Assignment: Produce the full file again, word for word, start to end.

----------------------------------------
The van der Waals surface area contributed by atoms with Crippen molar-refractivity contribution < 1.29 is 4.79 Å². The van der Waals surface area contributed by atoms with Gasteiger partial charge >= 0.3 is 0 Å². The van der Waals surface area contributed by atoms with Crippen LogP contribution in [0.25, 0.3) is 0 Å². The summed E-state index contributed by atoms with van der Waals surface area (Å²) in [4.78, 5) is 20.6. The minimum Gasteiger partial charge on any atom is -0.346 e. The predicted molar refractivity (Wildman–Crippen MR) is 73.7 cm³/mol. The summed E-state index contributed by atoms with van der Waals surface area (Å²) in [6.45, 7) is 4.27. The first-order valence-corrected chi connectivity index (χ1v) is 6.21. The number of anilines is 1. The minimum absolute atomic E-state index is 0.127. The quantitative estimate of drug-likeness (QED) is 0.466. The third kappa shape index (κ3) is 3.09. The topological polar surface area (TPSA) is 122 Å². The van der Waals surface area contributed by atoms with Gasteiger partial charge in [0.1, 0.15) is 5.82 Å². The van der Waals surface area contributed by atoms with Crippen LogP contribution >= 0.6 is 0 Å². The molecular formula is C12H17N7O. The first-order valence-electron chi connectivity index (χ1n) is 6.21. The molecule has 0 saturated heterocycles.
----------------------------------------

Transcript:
The van der Waals surface area contributed by atoms with Crippen molar-refractivity contribution < 1.29 is 4.79 Å². The van der Waals surface area contributed by atoms with Gasteiger partial charge >= 0.3 is 0 Å². The van der Waals surface area contributed by atoms with Crippen LogP contribution in [0.25, 0.3) is 0 Å². The summed E-state index contributed by atoms with van der Waals surface area (Å²) in [4.78, 5) is 20.6. The minimum Gasteiger partial charge on any atom is -0.346 e. The predicted molar refractivity (Wildman–Crippen MR) is 73.7 cm³/mol. The summed E-state index contributed by atoms with van der Waals surface area (Å²) in [6.45, 7) is 4.27. The first-order valence-corrected chi connectivity index (χ1v) is 6.21. The number of anilines is 1. The minimum absolute atomic E-state index is 0.127. The quantitative estimate of drug-likeness (QED) is 0.466. The third kappa shape index (κ3) is 3.09. The topological polar surface area (TPSA) is 122 Å². The van der Waals surface area contributed by atoms with Gasteiger partial charge in [0.1, 0.15) is 5.82 Å². The van der Waals surface area contributed by atoms with Crippen LogP contribution >= 0.6 is 0 Å². The molecular formula is C12H17N7O. The first-order valence-electron chi connectivity index (χ1n) is 6.21. The molecule has 0 saturated heterocycles.